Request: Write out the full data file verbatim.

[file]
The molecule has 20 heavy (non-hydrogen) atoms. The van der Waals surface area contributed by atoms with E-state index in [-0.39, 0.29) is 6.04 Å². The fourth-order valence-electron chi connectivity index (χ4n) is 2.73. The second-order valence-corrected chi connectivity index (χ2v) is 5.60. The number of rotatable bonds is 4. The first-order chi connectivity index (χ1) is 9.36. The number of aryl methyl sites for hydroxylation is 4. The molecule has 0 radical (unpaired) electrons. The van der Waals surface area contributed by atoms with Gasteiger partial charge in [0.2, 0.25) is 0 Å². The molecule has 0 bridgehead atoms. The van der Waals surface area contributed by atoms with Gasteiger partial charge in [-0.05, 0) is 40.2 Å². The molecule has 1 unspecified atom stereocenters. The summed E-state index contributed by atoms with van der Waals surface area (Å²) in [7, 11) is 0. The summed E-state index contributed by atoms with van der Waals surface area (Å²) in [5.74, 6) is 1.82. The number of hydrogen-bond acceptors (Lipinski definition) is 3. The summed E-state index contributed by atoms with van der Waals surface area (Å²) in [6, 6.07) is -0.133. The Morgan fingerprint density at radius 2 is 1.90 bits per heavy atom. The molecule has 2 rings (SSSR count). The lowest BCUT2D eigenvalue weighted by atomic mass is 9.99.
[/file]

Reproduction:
The molecule has 20 heavy (non-hydrogen) atoms. The van der Waals surface area contributed by atoms with E-state index in [-0.39, 0.29) is 6.04 Å². The fourth-order valence-electron chi connectivity index (χ4n) is 2.73. The second-order valence-corrected chi connectivity index (χ2v) is 5.60. The number of rotatable bonds is 4. The first-order chi connectivity index (χ1) is 9.36. The number of aryl methyl sites for hydroxylation is 4. The molecule has 0 radical (unpaired) electrons. The van der Waals surface area contributed by atoms with Gasteiger partial charge in [0.2, 0.25) is 0 Å². The molecule has 0 bridgehead atoms. The van der Waals surface area contributed by atoms with Gasteiger partial charge in [-0.05, 0) is 40.2 Å². The molecule has 1 unspecified atom stereocenters. The summed E-state index contributed by atoms with van der Waals surface area (Å²) in [7, 11) is 0. The summed E-state index contributed by atoms with van der Waals surface area (Å²) in [5.74, 6) is 1.82. The number of hydrogen-bond acceptors (Lipinski definition) is 3. The summed E-state index contributed by atoms with van der Waals surface area (Å²) in [6, 6.07) is -0.133. The Morgan fingerprint density at radius 2 is 1.90 bits per heavy atom. The molecule has 2 rings (SSSR count). The lowest BCUT2D eigenvalue weighted by atomic mass is 9.99.